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International Water Management Course 5-10 July 2003, Kastanienbaum, Switzerland A Sharing Solutions initiative by Swiss Re WATER MANAGEMENT: VALUES, POLICIES, INSTRUMENTS AND APPROACHES Joel D. Scheraga, Ph.D. Valuation of Ecosystem Services : Presentation Overview

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International water management course l.jpg
International Water Management Course

5-10 July 2003, Kastanienbaum, Switzerland

A Sharing Solutions initiative by Swiss Re

WATER MANAGEMENT:

VALUES, POLICIES, INSTRUMENTS

AND APPROACHES

Joel D. Scheraga, Ph.D.


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Valuation of Ecosystem Services : Presentation Overview

  • Water is a scarce resource

    • competing demands

    • challenge for policy makers

  • Ecosystems:

    • rely on water

    • provide valued services

  • Problem: How to value ecosystem services?

  • Different disciplines have differing methods of valuation

    • ecologists, biologists & natural scientists

    • economists

  • Economic valuation

    • one approach for providing useful insights

    • informed by ecological assessments

    • market values

    • non-market values


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Ecosystem Services

Ecosystem services refers to how humans benefit from ecosystems:

“…a wide range of conditions and processes through which

natural ecosystems, and the species that are part of them, help

sustain and fulfill human life”

- Daily et al., 1997


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Ecosystem Services

Ecosystem services relevant to freshwater ecosystems include:

  • recreation (including hunting and fishing)

  • intrinsic or existence values (value of something irrespective of any human use)

  • amenity functions

  • wildlife viewing

  • maintenance of biodiversity and landscape diversity

  • water quality protection and regulation of water flows

  • genetic material and maintenance of a gene pool

  • amelioration of weather and climate regulation


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Ecosystem Services

Ecosystem services (cont.):

  • pest control

  • fisheries

  • soil retention (erosion control), formation, and maintenance of fertility

  • storm protection, flood control and regulation of hydrologic cycles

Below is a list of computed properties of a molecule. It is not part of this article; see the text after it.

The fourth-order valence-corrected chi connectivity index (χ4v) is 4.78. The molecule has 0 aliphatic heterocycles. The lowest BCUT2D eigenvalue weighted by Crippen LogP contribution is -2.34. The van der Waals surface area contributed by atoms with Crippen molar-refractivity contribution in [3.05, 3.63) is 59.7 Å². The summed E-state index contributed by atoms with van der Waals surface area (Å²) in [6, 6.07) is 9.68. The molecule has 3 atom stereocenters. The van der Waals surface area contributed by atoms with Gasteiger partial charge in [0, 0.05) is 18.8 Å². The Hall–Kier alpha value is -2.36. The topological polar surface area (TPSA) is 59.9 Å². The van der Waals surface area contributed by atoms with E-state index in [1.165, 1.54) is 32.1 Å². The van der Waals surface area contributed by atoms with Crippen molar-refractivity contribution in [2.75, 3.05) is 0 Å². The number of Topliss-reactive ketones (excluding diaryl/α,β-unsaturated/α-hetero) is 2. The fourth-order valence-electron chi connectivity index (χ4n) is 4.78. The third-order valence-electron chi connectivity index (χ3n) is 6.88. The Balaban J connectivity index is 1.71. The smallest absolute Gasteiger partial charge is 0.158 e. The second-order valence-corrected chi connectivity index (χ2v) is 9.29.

• nutrient cycling

  • cultural (e.g., aesthetic, artistic, spiritual, scientific values)

  • food and fiber production

  • medicines and pharmaceuticals


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Purpose of Ecological Assessment

  • Evaluate how human activities affect ecosystems

  • Evaluate which of these changes are important

  • Provide decision makers with information about tradeoffs involved in their decisions

    • in ecological terms

    • in economic terms


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Challenge for Policy Makers

  • How to value and manage scarce water resources?

  • Must balance competing interests

  • Must make decisions despite scientific uncertainty


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Example of Difficult Tradeoff for Decision Makers

Use of water to sustain ecosystems

vs.

Use of water for food production


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Differing Methods of Valuation

  • Different disciplines have differing methods of valuation

    • Ecologists, biologists & natural scientists

    • Economists

  • Potentially inconsistent water management recommendations emerging from different approaches


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Economic Valuation

  • One approach for providing useful insights

  • Informed by ecological assessments


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Fundamental Problem of Economics

  • The allocation of scarce physical and human resources among competing and unlimited human wants and desires

  • Key concept: Scarcity

    • desired

    • limited in quantity

  • Water can be a scarce resource


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Challenge for Policy Makers

  • Decide which use of scarce resources (e.g., water) is valued higher

    • Societal decision

  • Assessors can inform: Values human place on different resources,

    e.g.,

    • survival of wildlife

    • ecosystem functions/services

    • adequate human nutrition

  • We can facilitate: Understanding of tradeoffs (nature & magnitude) inherent in any decision

  • Assessors’ job is not to make policy decisions


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Need to Focus on Changes in Ecosystems

  • Humans depend upon ecosystems for their fulfillment and survival.

    • Without ecosystems, no living things could exist.

  • Valuation of total systems, however, is generally irrelevant to decision making.

    • Most decisions neither eliminate nor destroy complete ecosystems.


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Important Caveat

There are aspects of ecosystems that are valuable but may not be amenable to economic analysis